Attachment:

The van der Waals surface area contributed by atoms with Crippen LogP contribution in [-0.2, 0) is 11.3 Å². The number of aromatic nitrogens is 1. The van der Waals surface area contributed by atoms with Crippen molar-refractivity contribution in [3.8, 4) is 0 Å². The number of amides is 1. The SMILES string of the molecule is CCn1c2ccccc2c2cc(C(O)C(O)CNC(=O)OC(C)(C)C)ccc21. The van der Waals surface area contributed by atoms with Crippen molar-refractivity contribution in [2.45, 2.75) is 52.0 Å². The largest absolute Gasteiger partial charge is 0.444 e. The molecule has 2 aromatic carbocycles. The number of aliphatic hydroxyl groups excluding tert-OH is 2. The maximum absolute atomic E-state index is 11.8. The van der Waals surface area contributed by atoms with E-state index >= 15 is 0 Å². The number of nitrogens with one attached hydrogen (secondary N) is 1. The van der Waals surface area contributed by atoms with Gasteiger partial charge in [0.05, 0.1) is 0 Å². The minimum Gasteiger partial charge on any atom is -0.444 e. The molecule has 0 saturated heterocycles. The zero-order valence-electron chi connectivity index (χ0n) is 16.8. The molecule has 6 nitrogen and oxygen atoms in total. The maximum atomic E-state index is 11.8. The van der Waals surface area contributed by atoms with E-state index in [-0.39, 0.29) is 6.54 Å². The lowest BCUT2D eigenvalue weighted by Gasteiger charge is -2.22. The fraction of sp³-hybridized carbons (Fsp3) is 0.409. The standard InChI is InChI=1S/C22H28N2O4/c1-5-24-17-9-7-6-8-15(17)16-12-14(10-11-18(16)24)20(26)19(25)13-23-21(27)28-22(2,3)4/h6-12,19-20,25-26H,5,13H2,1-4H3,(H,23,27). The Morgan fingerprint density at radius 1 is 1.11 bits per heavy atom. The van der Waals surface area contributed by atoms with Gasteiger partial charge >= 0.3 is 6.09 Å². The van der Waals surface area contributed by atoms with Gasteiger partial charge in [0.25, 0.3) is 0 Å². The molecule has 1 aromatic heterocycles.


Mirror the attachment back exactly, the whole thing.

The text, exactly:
The van der Waals surface area contributed by atoms with Crippen LogP contribution in [-0.2, 0) is 11.3 Å². The number of aromatic nitrogens is 1. The van der Waals surface area contributed by atoms with Crippen molar-refractivity contribution in [3.8, 4) is 0 Å². The number of amides is 1. The SMILES string of the molecule is CCn1c2ccccc2c2cc(C(O)C(O)CNC(=O)OC(C)(C)C)ccc21. The van der Waals surface area contributed by atoms with Crippen molar-refractivity contribution in [2.45, 2.75) is 52.0 Å². The largest absolute Gasteiger partial charge is 0.444 e. The molecule has 2 aromatic carbocycles. The number of aliphatic hydroxyl groups excluding tert-OH is 2. The maximum absolute atomic E-state index is 11.8. The van der Waals surface area contributed by atoms with E-state index >= 15 is 0 Å². The number of nitrogens with one attached hydrogen (secondary N) is 1. The van der Waals surface area contributed by atoms with Gasteiger partial charge in [0.05, 0.1) is 0 Å². The minimum Gasteiger partial charge on any atom is -0.444 e. The molecule has 0 saturated heterocycles. The zero-order valence-electron chi connectivity index (χ0n) is 16.8. The molecule has 6 nitrogen and oxygen atoms in total. The maximum atomic E-state index is 11.8. The van der Waals surface area contributed by atoms with E-state index in [-0.39, 0.29) is 6.54 Å². The lowest BCUT2D eigenvalue weighted by Gasteiger charge is -2.22. The fraction of sp³-hybridized carbons (Fsp3) is 0.409. The standard InChI is InChI=1S/C22H28N2O4/c1-5-24-17-9-7-6-8-15(17)16-12-14(10-11-18(16)24)20(26)19(25)13-23-21(27)28-22(2,3)4/h6-12,19-20,25-26H,5,13H2,1-4H3,(H,23,27). The Morgan fingerprint density at radius 1 is 1.11 bits per heavy atom. The van der Waals surface area contributed by atoms with Gasteiger partial charge >= 0.3 is 6.09 Å². The van der Waals surface area contributed by atoms with Gasteiger partial charge in [0.25, 0.3) is 0 Å². The molecule has 1 aromatic heterocycles.